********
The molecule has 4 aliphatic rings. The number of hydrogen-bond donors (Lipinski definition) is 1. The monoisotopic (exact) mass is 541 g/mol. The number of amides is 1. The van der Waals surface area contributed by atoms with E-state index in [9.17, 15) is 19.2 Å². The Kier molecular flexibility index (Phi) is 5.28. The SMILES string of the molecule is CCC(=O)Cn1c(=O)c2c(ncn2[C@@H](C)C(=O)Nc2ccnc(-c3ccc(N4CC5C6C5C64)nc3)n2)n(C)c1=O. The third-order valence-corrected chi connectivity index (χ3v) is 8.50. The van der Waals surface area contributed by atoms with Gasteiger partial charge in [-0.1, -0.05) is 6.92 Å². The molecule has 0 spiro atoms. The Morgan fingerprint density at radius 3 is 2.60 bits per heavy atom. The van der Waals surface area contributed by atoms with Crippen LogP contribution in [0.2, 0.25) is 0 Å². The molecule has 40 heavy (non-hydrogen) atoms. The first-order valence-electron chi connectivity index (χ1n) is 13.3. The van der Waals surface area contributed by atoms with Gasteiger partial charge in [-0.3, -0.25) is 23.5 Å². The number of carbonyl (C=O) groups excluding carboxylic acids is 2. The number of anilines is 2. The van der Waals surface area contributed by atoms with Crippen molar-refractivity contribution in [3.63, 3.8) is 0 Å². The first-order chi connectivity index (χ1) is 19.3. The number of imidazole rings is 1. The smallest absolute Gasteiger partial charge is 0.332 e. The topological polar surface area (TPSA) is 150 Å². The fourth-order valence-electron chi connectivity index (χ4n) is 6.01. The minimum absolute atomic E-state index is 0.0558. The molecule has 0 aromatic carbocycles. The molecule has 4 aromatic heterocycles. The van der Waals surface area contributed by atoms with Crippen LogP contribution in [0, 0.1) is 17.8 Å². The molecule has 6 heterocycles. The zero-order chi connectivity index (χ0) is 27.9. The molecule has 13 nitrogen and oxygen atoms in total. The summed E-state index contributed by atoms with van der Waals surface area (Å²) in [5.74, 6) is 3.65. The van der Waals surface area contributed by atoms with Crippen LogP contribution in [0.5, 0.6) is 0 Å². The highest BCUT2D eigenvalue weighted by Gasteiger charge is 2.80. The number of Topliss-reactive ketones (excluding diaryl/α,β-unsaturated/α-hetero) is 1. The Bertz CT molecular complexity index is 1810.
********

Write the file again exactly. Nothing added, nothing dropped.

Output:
The molecule has 4 aliphatic rings. The number of hydrogen-bond donors (Lipinski definition) is 1. The monoisotopic (exact) mass is 541 g/mol. The number of amides is 1. The van der Waals surface area contributed by atoms with E-state index in [9.17, 15) is 19.2 Å². The Kier molecular flexibility index (Phi) is 5.28. The SMILES string of the molecule is CCC(=O)Cn1c(=O)c2c(ncn2[C@@H](C)C(=O)Nc2ccnc(-c3ccc(N4CC5C6C5C64)nc3)n2)n(C)c1=O. The third-order valence-corrected chi connectivity index (χ3v) is 8.50. The van der Waals surface area contributed by atoms with Gasteiger partial charge in [-0.1, -0.05) is 6.92 Å². The molecule has 0 spiro atoms. The Morgan fingerprint density at radius 3 is 2.60 bits per heavy atom. The van der Waals surface area contributed by atoms with Crippen LogP contribution in [0.2, 0.25) is 0 Å². The molecule has 40 heavy (non-hydrogen) atoms. The first-order valence-electron chi connectivity index (χ1n) is 13.3. The van der Waals surface area contributed by atoms with Gasteiger partial charge in [-0.3, -0.25) is 23.5 Å². The number of carbonyl (C=O) groups excluding carboxylic acids is 2. The number of anilines is 2. The van der Waals surface area contributed by atoms with Crippen molar-refractivity contribution in [3.63, 3.8) is 0 Å². The first-order chi connectivity index (χ1) is 19.3. The number of imidazole rings is 1. The smallest absolute Gasteiger partial charge is 0.332 e. The topological polar surface area (TPSA) is 150 Å². The fourth-order valence-electron chi connectivity index (χ4n) is 6.01. The minimum absolute atomic E-state index is 0.0558. The molecule has 0 aromatic carbocycles. The molecule has 4 aromatic heterocycles. The van der Waals surface area contributed by atoms with Crippen LogP contribution in [0, 0.1) is 17.8 Å². The molecule has 6 heterocycles. The zero-order chi connectivity index (χ0) is 27.9. The molecule has 13 nitrogen and oxygen atoms in total. The summed E-state index contributed by atoms with van der Waals surface area (Å²) in [5.74, 6) is 3.65. The van der Waals surface area contributed by atoms with Crippen LogP contribution in [0.5, 0.6) is 0 Å². The highest BCUT2D eigenvalue weighted by Gasteiger charge is 2.80. The number of Topliss-reactive ketones (excluding diaryl/α,β-unsaturated/α-hetero) is 1. The Bertz CT molecular complexity index is 1810.